Although I am not going to dive too deeply into an explanation of dub, let me start with a simple definition. By dub, I mean the uniquely Jamaican style of remixing music in which the vocals are largely stripped out, healthy measures of reverb and delay (echo) are applied to the drums (especially the hi-hats and snares) and rhythm and lead instruments, random sound effects are introduced, and overall the song is made to sound like an outer-space Guinness and high-grade influenced psychedelic interpretation where someone accidentally turned the bass to +10.

As an aside, Trinis and Eastern Caribbean folk use the term dub to refer to what we in Jamaica would call dancehall… not sure how that got mixed up.

So, without further ado…

The Seducer Dub Wise (Hit Bound) 1982

What can one say about this record that isn’t already communicated by the album artwork? A Channel One production featuring dub engineer extraordinaire Scientist (Hopeton Brown) reworking some extra-heavy Roots Radics tracks. The Seducer is a classic example of no-frills roots dub- emphasis on the drum and bass, a short snappy delay on the snare, and teases of echoed-out snippets of the vocals and rhythm guitar and keyboards.

Standout tracks include “Bedtime Rock”, a bass-heavy inversion of Frankie Paul’s “Worries In The Dance” (the original Channel One version, not the later ones), “Midnight Special” (Frankie Paul’s “Slave Driver” on the “Darker Shade Of Black” riddim), “Rough Rider” (possibly Horace Andy) and “Mr. Special” (Don Angelo is the vocalist, but don’t know the original track).

Alas this album has not made it to the (legal) download world yet, but you can still snap it up from Ernie B’s Reggae, eBay or in your indie music store of choice. You can, however, buy the standout original version of “Worries In The Dance” from Amazon or the Apple iTunes Store.

From the UK comes reggae super-group Aswad’s foray into dub- A New Chapter Of Dub is actually dub versions of most of their 1981 CBS album New Chapter (clever eh?). This is not the later poppy Aswad sound that you know well from “On And On”, “Fire” and “Don’t Turn Around”, rather this is their foundation deep-roots style that rumbled sub-sonically from Brixton basement flats in defiance of the National Front and Maggie’s Farm (that of The Specials, not of Dylan).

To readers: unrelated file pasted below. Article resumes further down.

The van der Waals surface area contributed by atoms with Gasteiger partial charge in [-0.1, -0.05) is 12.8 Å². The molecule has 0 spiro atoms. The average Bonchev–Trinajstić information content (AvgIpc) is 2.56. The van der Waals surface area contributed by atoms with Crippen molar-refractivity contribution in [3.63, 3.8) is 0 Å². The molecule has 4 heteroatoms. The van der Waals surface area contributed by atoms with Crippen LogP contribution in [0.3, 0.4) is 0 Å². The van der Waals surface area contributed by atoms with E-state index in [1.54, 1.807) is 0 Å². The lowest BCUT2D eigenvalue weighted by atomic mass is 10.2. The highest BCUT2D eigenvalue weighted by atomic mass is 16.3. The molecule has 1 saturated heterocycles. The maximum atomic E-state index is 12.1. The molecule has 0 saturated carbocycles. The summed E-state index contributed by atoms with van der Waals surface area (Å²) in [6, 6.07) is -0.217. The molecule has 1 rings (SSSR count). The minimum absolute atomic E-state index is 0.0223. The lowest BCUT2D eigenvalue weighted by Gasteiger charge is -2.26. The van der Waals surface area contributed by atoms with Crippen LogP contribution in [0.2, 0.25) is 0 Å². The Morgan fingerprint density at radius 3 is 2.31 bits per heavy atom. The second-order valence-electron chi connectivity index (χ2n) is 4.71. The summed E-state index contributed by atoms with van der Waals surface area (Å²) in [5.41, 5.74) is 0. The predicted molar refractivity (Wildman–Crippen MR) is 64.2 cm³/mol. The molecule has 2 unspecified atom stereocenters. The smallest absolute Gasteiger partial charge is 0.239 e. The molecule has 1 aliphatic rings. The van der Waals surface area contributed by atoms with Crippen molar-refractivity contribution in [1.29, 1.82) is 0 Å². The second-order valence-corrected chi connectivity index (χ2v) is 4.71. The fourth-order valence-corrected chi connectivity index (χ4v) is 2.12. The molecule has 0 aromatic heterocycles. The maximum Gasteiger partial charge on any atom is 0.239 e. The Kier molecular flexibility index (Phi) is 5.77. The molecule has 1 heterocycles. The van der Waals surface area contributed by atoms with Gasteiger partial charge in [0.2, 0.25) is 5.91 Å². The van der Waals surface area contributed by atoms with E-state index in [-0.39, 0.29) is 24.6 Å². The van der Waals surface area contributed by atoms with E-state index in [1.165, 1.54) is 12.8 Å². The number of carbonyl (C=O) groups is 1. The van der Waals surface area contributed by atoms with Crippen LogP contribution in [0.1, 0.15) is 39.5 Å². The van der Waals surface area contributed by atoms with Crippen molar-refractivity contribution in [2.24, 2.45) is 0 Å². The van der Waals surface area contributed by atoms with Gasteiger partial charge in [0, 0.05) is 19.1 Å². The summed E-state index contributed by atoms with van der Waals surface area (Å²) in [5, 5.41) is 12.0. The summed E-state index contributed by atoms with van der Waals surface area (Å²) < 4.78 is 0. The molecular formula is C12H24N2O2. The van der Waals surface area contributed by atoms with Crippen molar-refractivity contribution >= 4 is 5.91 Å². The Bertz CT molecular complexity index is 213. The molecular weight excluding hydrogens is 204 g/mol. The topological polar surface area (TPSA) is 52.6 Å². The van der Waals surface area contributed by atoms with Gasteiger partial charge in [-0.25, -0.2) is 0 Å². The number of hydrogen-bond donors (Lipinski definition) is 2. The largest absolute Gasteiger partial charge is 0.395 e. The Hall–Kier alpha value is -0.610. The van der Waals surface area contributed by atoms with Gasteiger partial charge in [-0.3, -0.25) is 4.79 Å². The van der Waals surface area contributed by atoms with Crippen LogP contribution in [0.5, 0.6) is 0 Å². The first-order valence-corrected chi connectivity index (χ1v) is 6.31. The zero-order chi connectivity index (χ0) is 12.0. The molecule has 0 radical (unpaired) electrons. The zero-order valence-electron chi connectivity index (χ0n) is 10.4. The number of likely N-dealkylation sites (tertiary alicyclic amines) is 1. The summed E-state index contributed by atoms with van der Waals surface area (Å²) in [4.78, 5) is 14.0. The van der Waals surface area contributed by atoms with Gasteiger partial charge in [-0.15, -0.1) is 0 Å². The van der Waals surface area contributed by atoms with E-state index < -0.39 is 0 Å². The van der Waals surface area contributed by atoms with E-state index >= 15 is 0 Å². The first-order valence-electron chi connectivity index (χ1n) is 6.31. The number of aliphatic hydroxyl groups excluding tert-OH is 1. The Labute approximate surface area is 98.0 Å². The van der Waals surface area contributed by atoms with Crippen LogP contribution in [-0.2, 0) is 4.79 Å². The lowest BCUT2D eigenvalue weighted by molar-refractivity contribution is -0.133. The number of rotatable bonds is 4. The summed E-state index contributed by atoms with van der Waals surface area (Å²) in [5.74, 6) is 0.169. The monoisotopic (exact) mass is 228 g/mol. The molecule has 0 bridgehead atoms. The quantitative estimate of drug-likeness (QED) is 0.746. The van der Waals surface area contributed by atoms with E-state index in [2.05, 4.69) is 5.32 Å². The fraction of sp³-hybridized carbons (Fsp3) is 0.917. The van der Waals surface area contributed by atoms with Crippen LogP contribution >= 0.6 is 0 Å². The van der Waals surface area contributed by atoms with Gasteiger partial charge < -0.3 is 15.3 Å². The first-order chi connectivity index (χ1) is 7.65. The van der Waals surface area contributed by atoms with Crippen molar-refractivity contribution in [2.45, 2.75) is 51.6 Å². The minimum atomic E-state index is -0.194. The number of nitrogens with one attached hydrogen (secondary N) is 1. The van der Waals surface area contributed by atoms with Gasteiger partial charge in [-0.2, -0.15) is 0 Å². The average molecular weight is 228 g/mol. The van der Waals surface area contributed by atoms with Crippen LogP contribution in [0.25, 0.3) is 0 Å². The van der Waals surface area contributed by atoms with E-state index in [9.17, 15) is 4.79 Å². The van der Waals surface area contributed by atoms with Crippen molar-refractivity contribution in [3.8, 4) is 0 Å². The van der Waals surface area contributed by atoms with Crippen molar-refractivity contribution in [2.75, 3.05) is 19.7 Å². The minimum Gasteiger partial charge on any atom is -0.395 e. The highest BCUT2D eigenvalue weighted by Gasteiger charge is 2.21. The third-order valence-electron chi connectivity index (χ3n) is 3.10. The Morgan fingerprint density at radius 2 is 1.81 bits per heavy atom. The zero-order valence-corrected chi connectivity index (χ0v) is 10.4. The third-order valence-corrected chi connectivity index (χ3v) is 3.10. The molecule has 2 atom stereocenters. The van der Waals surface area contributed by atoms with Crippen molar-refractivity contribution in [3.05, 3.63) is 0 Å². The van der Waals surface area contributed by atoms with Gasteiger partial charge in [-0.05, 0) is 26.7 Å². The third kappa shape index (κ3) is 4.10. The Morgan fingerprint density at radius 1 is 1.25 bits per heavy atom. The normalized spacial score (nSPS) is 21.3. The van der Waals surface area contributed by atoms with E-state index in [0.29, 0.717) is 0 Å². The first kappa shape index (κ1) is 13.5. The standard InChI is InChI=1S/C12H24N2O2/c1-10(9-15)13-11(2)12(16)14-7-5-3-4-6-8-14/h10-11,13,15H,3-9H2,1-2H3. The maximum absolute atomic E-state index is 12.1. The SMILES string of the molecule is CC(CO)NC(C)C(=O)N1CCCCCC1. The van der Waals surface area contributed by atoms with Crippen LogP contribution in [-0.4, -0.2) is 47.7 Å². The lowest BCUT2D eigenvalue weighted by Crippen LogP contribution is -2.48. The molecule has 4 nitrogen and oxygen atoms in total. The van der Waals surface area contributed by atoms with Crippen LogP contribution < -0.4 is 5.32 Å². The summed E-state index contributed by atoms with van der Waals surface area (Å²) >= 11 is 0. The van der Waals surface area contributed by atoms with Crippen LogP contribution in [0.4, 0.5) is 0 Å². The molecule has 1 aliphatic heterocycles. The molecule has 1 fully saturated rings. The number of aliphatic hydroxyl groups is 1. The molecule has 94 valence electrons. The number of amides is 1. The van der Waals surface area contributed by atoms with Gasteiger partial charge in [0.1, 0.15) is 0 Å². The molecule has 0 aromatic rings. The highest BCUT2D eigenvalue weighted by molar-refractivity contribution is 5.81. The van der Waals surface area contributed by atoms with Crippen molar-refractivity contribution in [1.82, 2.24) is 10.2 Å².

Mixed by Michael “Reuben” Campbell (not to be confused with Michael “Mikey Dread” Campbell), this album explores much lusher musical soundscapes than the typical Jamaican dub album. The lead track, “Dub Fire”, is a subwoofer-destroying take on Aswad’s “Love Fire”, a track which also achieved popularity as the rhythm behind Dennis Brown’s anthemic “Promised Land” (if you like “Love Fire” you should also check out the live version on Aswad’s Live And Direct album as well as the pseudo-dub version available on the Countryman soundtrack as “Mosman Skank”, and as an additional N.B., the “Mosman” referred to in that title is actually the older dread who currently sells hubcaps in Barbican Square in Kingston and also played a character of the same name in Countryman).

“Bammie Blow” takes the horn parts featured on the original track, “Didn’t Know At The Time”, and showcases them on a steady drum and bass foundation, while “Zion I” takes a similar approach with the flute lead of “Zion” and adds a healthy dose of dubbed-out vocals. Two other Aswad hits, “African Children” and “Natural Progression”, are given more traditional dub mixes on “Ghetto In The Sky” and “Natural Progression”.

Source by Karin Wilson

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